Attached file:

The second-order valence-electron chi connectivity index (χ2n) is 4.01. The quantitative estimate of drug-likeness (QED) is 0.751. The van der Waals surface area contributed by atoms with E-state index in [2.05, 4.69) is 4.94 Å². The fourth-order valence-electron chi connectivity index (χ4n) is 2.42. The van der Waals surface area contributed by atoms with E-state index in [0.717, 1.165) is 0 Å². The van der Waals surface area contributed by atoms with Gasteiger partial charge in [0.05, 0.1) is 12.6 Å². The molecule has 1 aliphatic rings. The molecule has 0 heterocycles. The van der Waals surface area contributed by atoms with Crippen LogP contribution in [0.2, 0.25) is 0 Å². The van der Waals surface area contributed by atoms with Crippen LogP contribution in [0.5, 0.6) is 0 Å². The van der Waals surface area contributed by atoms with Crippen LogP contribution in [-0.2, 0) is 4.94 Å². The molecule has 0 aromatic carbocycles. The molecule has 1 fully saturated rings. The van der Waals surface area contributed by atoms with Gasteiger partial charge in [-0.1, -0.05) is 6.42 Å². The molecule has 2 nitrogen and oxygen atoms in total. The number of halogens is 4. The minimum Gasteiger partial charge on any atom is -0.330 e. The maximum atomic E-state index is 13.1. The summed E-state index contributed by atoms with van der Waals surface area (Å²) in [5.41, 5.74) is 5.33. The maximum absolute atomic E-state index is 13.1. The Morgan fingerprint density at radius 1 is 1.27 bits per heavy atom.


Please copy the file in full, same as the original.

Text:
The second-order valence-electron chi connectivity index (χ2n) is 4.01. The quantitative estimate of drug-likeness (QED) is 0.751. The van der Waals surface area contributed by atoms with E-state index in [2.05, 4.69) is 4.94 Å². The fourth-order valence-electron chi connectivity index (χ4n) is 2.42. The van der Waals surface area contributed by atoms with E-state index in [0.717, 1.165) is 0 Å². The van der Waals surface area contributed by atoms with Gasteiger partial charge in [0.05, 0.1) is 12.6 Å². The molecule has 1 aliphatic rings. The molecule has 0 heterocycles. The van der Waals surface area contributed by atoms with Crippen LogP contribution in [0.2, 0.25) is 0 Å². The van der Waals surface area contributed by atoms with Crippen LogP contribution in [0.5, 0.6) is 0 Å². The van der Waals surface area contributed by atoms with Crippen LogP contribution in [-0.2, 0) is 4.94 Å². The molecule has 0 aromatic carbocycles. The molecule has 1 fully saturated rings. The van der Waals surface area contributed by atoms with Gasteiger partial charge in [-0.1, -0.05) is 6.42 Å². The molecule has 2 nitrogen and oxygen atoms in total. The number of halogens is 4. The minimum Gasteiger partial charge on any atom is -0.330 e. The maximum atomic E-state index is 13.1. The summed E-state index contributed by atoms with van der Waals surface area (Å²) in [5.41, 5.74) is 5.33. The maximum absolute atomic E-state index is 13.1. The Morgan fingerprint density at radius 1 is 1.27 bits per heavy atom.